- Buyers can negotiate more aggressively when homes have been sitting on the market for a long time, because the seller is likely desperate and running out of options.This is not a tried-and-true adage. Consider why a house might have been sitting untouched for months at a time. If a house has been sitting on the market, there is definitely a chance that they haven’t received many offers due to a less-than-ideal location or internal layout – however, this is not an excuse to make an aggressively low offer, hoping that the seller will jump on the first offer to come along, as the seller likely has a family to support. However, if there is a beautiful house in an ideal location that hasn’t sold for months, you can make a fair guess that the seller is unrelentingly stubborn about the asking price and is willing to wait until they get what they want.On a very similar note, you might notice that some listings show a series of price reductions. You might think that a seller reducing their asking price is desperately looking for a deal and will take the first offer they get, no matter how low. On the contrary, this is more likely to be an indication that they have been trying to sell for a while and they understand their asking price is not competitive enough. This likely means that the seller is not at all interested in the idea of negotiation. Sure they want a deal fast, but they want it fair.
- Making low offers on a home is a smart way to negotiate.Negotiating is a part of the game, and buyers and sellers both know this. That’s why it’s important to trust a real estate agent to handle the tough parts. Making too low an offer will result in the seller not taking your interest seriously, and you likely won’t receive a response, or if you do, the counter-offer is going to be higher than you can afford. It’s important to have a realistic idea of the homes you can afford to look at, and if you have your heart set on a certain home that you can’t afford, a real estate agent might be able to find some way to arrange for a discounted price – but bidding unrealistically low is not the way to accomplish this.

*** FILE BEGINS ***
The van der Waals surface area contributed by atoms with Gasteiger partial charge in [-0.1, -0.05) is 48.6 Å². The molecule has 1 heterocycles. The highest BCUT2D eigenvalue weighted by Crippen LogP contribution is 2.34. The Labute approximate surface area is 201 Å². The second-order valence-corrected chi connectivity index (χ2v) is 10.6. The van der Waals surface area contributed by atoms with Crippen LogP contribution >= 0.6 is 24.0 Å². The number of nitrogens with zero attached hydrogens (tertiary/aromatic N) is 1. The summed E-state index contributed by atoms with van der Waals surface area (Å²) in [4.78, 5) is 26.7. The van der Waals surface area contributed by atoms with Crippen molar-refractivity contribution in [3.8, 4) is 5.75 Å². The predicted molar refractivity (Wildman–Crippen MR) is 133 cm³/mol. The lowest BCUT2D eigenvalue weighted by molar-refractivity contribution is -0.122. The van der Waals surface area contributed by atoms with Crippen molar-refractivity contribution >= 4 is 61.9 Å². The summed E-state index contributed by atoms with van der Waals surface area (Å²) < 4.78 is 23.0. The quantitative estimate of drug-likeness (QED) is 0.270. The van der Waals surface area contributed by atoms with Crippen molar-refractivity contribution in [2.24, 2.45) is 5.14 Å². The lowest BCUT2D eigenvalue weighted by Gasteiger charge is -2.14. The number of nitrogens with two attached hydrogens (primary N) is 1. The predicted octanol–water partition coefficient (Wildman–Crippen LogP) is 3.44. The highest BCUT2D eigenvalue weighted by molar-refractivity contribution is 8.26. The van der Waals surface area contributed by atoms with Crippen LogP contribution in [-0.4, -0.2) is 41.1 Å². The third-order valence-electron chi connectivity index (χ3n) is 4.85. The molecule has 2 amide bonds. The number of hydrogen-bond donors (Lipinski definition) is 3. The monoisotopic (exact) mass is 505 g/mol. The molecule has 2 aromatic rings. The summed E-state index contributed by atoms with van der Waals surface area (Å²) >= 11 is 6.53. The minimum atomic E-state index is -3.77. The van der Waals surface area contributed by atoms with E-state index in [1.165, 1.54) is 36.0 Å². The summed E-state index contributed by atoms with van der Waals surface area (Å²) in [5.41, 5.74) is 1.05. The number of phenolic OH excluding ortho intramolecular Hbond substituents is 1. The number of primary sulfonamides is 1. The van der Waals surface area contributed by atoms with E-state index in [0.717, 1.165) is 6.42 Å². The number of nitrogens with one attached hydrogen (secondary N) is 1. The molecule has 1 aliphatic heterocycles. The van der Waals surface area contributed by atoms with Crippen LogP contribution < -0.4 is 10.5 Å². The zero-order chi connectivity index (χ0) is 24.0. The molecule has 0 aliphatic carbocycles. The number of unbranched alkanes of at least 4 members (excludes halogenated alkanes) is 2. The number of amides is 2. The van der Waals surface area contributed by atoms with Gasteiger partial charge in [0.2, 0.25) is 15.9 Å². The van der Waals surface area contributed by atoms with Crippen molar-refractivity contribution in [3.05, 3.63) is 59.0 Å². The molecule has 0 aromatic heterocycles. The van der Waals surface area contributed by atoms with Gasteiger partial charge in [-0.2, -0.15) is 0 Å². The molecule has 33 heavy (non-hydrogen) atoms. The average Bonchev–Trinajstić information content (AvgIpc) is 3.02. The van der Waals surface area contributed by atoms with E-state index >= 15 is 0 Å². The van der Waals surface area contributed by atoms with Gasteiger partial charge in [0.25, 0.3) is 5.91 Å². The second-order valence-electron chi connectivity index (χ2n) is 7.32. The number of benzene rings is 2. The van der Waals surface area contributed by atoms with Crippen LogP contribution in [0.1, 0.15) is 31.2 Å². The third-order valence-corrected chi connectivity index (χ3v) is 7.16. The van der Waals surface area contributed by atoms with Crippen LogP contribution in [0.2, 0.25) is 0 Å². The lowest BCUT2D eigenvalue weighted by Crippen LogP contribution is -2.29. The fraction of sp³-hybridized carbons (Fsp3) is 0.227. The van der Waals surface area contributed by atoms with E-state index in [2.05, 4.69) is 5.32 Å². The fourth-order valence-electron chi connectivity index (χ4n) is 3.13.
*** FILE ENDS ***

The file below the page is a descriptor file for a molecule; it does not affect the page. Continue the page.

- Setting a high asking price for a home makes it more likely to get a realistic value.This is a common real estate myth highly related to myth number 5. Many rookie sellers will think that overpricing their home is a valid defense against taking less from a buyer than they want. The idea is that as buyers negotiate, the seller can offer the illusion of a discount and still walk away with a fair value. Unfortunately, as we saw in myth number 4, overpriced homes tend to not receive much interest or activity. Competitive pricing will attract more interest and make it more likely to earn a realistic value. Not many buyers are interested in making “low” offers, as they figure there won’t be a chance that the seller will sell for much less than they ask for.
- You’ll save money in the end by handling your real estate transaction yourself, without hiring a real estate agent who will only take a chunk of your price.For buyers, this idea simply doesn’t make sense. The asking price covers the real estate agent’s commission – you won’t get a better deal on a home by not using a real estate agent. For sellers, however, there is more temptation not to use a real estate agent, as the commission is coming out of the money that goes to them. Sure, plenty of people are able to sell small properties like cabins and homes quietly on their own, but it requires a skill set that not everybody has – negotiation, marketing, loans, and more. However, most buyers tend to expect a discount on homes that are not sold through a real estate agent, as not using a real estate suggests to skeptical buyers that the seller is trying to cut corners on contracts and inspections. Think about it the image it puts out: the seller might not be trying to cut corners on those things specifically, but they are looking to save money by not hiring an expert.
Hopefully, you now know why myths and false preconceived notions can be so dangerous: they can seriously hurt your chances of closing a deal at a fair price. The worst part about these misconceptions is that people often don’t even know what it is that they don’t know! Take the time to look up various myths and debunk them for yourselves, and your real estate experience will go much more smoothly.